Back at the scene, Talley learns that Mars Krupcheck is a serial killer, who could turn on the hostages and his own accomplices at any moment. Eventually, Mars does, in fact, kill Kevin, and immediately afterwards kills Dennis. At this point, the syndicate sends a force of fake FBI troopers in to recover the DVD, and they storm the house. Mars, during this time, is stabbed in the cheek by the teenager hostage, and she and her brother flee. Mars pursues them relentlessly, but is unable to catch them before they lock themselves in the reinforced security center of the house. Talley hears the children screaming as they flee Mars via the teenager's cell phone, and storms in after the FBI agents. Mars, seeing him coming in, throws a Molotov Cocktail at him, destroying his patrol car. Mars continues onwards to kill the majority of the fake FBI agents using his pistol and multiple Molotov Cocktails, but is shot by the only surviving agent in the side with a rifle. Regardless, he makes a reappearance, distracting the lone surviving FBI agent long enough for the agent to be shot and killed by Talley. Mars then lights the room that he, the hostages, and Talley are in with one of his two remaining Molotov Cocktails. As he prepares to throw the last bomb and kill everyone in the room, he collapses to his knees, weakened by the wounds in his torso and blood loss. He makes eye contact with Jennifer, who he was apparently infatuated with, then drops the Molotov Cocktail. Mars dies as he drops the bomb, lighting himself on fire and vanishing in a pillar of flame. Talley then guides the hostages out, safely evacuating them. Talley and Walter Smith then go to the inn where Talley's wife and daughter are being held hostage by the Watchman and several other masked armed men. Talley frees Smith, hoping to save his family, and Smith, grateful for his own family being saved, shoots the Watchman in the head, allowing Talley to kill the other masked men. Talley and his family then walk out with Smith, ending the movie.

According to the movie's official production notes, the movie's plot is roughly the same as the novel; the main difference is that a complicated subplot involving the Mafia was removed and the ages of the first group of hostage-takers was lowered slightly. In the novel, Smith's employer is Sonny Benza, a crime overlord whose influence reaches throughout the entire West Coast.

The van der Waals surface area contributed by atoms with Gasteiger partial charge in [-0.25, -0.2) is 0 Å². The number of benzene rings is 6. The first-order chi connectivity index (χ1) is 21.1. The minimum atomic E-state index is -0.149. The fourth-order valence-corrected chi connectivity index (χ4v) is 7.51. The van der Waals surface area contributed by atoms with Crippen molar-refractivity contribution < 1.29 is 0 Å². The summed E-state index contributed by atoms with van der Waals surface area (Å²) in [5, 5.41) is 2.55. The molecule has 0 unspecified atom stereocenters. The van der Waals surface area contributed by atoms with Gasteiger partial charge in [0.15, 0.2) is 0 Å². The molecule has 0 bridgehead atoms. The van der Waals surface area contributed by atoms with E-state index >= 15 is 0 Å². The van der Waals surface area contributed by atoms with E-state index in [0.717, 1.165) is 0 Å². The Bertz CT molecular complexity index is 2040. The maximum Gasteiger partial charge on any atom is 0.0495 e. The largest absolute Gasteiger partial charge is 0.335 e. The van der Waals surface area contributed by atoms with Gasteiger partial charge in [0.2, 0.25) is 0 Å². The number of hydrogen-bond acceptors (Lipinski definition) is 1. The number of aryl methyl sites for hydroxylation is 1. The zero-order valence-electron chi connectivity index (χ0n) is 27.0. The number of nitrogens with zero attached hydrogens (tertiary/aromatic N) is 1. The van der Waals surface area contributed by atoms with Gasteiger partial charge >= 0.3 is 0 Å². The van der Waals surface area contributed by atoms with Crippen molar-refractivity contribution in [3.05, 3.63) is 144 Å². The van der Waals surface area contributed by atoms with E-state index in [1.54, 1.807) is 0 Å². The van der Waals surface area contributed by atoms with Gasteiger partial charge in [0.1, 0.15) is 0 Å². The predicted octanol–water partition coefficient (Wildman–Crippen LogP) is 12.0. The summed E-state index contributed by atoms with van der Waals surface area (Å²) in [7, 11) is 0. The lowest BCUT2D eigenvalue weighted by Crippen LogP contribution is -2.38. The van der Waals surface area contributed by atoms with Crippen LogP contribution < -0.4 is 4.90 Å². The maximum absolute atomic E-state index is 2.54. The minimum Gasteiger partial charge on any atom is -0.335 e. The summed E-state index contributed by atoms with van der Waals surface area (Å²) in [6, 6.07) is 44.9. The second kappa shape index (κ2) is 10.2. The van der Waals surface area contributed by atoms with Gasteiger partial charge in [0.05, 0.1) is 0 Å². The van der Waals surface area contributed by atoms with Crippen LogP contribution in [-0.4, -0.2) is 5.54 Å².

Cast

Bristo Camino

Bristo Camino, the main setting of the film, is a fictional town in Ventura County, California, where Willis is the police chief. As the drama unfolds in the movie, it is revealed that Bristo Camino has a very small police department so Willis requests the assistance of Ventura County Sheriff's Department in order to handle the situation.

Vehicles of the fictional Bristo Camino police department and paramedic fire and rescue service are featured heavily in the film. The logo for the Bristo Camino police department features a Black Bear in a mountain setting, and has since seen use in clothing items and memorabelia. Bristo Camino also appears to have influenced the name of an unsigned indie band in Leeds, England.

Although being fictional, Bristo Camino was possibly intended to be a representation of Ojai or Moorpark. Bristo Bay is the name of Bristo Camino in the original 2001 Robert Crais novel.

Location details

According to the production notes, most of the movie was actually filmed in the Malibu area (in western Los Angeles County). The exterior views of Smith's lavishly appointed house were filmed at a real house in the unincorporated Topanga Canyon area, between Malibu and Los Angeles; the interior scenes were done on soundstages in Hollywood.

The movie's opening scenes were filmed in the Boyle Heights neighborhood of Los Angeles, just east of downtown.

See also

References

External links